Is the Indian Premiere League (IPL) just about cricket? The answer is positively ‘No’. There is more entertainment and business to it than cricket. A lot of controversies, related to it, are doing the rounds. The latest one involves the Nationalist Congress Party’s chief and agriculture minister, Sharad Pawar. The minister claimed to have assets worth Rs3.6 crore. Until recently it was found that the Pawars are 16 per cent owners of an IPL bid.
Sharad Pawar, his wife Pratibha Pawar, and daughter Supriya Sule, are 100 per cent owners of two companies: Lap Finance Consultancy and Namratta Film Enterprises. City Corporation is a Pune-based construction company, with Anirudhha Deshpande as its Managing Director. The company was the fifth bidder for the second round of IPL franchises. It had bid Rs 1,176 crore for the Pune franchise in March, 2010, but lost out to Sahara’s wining bid of Rs 1,702 crore. Documents reveal that Lap Finance Consultancy and Namratta Film Enterprises hold 25.6 lakh and 8 lakh equity shares, respectively, in City Corporation. Thus, the Pawars own a total of 33.6 lakh equity shares (out of 2.07 crore shares), or 16.22 per cent stake in City Corp.
Sule claimed that Deshpande bid in his ‘personal capacity’ and it had nothing to do with the company. She said that the company board passed a resolution saying it would have nothing to do with the bid, and that nobody supported it. How can a board resolution possibly be passed without the consent and say of all the members? The family even went on to say that all this was a media creation. Soon enough the BJP demanded Pawar’s resignation and said that he had “misled the nation.” The Congress, instead of defending, distanced itself from him. Now we know who his true supporters are, or should we say, are not. The Pawars had been discreet about the matter for too long, and the truth had to come out.
Excerpts from the meeting of the board of directors of City Corp, held on 31st January, 2010, clearly reveals that the bid had taken place on behalf of the company’s authorization. Pawar then admitted that he had a small stake in the Bangalore IPL franchise. This is how Baramati Grape Industries Ltd amalgamated with Vijay Mallya’s United Spirits Ltd (USL), in 2006. Ajit Pawar (Sharad Pawar’s nephew) and Lap Finance have 10,000 and 9,000 shares, respectively, in Baramati Grape. Collectively, the Pawars hold around 51,150 shares in USL. USL is a 100 per cent owner of Royal Challengers Sports Pvt. Ltd., which owns the Royal Challengers Bangalore IPL franchise.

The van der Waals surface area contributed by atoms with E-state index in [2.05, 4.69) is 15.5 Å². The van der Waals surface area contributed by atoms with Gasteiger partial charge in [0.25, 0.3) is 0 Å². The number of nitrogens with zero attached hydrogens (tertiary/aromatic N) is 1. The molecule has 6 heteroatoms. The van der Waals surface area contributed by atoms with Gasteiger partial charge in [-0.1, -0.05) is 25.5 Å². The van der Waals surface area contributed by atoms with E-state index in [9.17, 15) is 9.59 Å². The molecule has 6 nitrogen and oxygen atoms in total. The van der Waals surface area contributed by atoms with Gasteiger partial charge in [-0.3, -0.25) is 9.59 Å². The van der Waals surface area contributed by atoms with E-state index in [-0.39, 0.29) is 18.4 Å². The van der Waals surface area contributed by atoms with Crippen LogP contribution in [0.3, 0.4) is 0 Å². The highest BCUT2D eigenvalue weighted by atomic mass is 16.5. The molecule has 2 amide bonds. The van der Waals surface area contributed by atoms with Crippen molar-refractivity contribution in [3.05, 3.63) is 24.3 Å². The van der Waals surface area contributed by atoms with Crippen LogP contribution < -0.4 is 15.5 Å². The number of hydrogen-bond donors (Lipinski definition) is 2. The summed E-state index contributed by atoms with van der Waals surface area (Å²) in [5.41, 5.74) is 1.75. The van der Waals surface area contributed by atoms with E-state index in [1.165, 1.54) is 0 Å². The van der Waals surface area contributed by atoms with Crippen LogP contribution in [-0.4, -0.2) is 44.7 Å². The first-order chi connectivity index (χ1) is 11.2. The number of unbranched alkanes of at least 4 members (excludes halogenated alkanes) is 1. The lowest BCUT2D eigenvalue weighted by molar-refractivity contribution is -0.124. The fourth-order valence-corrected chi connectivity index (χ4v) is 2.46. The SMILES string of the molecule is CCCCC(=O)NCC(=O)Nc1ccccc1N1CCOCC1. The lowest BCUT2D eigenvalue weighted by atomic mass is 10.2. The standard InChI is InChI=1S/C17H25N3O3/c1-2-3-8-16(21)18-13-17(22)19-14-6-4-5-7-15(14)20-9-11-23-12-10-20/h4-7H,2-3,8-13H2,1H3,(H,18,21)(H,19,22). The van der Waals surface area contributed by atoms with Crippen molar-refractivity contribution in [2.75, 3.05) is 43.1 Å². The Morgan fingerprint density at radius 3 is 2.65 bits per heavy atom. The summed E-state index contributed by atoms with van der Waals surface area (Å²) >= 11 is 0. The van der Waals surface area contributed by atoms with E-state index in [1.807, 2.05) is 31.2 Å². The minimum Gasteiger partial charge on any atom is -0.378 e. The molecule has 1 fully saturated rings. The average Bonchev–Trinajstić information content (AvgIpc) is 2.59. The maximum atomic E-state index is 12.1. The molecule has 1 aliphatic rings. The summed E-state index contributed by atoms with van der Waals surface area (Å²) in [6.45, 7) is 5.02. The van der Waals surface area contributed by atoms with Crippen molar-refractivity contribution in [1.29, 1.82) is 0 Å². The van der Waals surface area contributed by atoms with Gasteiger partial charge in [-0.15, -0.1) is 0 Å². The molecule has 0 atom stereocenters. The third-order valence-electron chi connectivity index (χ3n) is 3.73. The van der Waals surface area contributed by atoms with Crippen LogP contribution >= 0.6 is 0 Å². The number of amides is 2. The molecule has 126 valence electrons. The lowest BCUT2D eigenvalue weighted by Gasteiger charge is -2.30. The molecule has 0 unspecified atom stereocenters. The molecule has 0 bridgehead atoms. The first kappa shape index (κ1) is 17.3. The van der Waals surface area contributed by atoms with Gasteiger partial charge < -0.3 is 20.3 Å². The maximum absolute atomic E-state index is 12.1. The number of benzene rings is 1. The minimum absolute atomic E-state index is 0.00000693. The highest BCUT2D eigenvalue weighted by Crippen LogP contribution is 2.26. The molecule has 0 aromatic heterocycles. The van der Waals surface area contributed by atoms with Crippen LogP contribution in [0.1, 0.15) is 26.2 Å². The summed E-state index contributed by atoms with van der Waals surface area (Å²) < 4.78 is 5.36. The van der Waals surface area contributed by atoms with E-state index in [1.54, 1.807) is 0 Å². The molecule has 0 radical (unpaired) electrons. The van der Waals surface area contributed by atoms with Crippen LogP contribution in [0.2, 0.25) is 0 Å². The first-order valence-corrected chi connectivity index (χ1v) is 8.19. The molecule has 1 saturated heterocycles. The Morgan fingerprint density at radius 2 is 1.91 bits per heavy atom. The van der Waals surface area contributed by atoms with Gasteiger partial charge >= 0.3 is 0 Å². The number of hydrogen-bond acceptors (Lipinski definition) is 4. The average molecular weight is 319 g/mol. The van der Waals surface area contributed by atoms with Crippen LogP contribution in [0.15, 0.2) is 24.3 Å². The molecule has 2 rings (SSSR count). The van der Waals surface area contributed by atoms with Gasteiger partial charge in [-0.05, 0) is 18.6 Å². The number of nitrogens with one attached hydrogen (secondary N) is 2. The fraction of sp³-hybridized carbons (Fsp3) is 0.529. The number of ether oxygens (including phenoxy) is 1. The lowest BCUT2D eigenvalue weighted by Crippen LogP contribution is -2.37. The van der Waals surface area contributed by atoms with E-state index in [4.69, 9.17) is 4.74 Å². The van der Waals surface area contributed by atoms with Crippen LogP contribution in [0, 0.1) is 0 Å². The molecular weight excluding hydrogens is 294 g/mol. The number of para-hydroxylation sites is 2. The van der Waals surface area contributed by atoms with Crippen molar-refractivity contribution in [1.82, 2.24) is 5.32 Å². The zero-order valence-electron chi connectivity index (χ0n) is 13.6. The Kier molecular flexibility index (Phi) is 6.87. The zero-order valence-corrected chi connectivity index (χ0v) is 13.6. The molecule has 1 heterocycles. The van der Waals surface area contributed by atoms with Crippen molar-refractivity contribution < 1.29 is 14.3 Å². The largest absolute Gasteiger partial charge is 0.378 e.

The facts are out. The game has turned into dirty business. Politicians are as corrupt as ever. True cricket is lost somewhere in the midst of all this. Sharad Pawar, once the Chairman of the Board of Control for Cricket in India (BCCI), seems to be swaying away from his responsibilities. The NCP maintains that he is still very much a part of the party.
Moral of the story – Be secretive, make money, and walk away clean. Rajdeep Sardesai very correctly pointed out that, Shashi Tharoor had to resign because of impropriety but, Sharad Pawar is guilty of illegality.
Cricket has had to deal with many wrong deeds – match fixing, resentment among players, use of drugs, and now this fiasco. IPL might have changed the face of Indian cricket but, is it truly beneficial to cricket as a sport? Lalit Modi, the Chairman of the IPL, has himself been part of the hullabaloo.
The IPL can be viewed more as a money-making process than anything else. It lacks transparency – things happen behind closed doors. It’s about time proper norms are put in place and those guilty, be punished. If the focus is being taken away from test cricket and one day internationals, it better be for something more meaningful.
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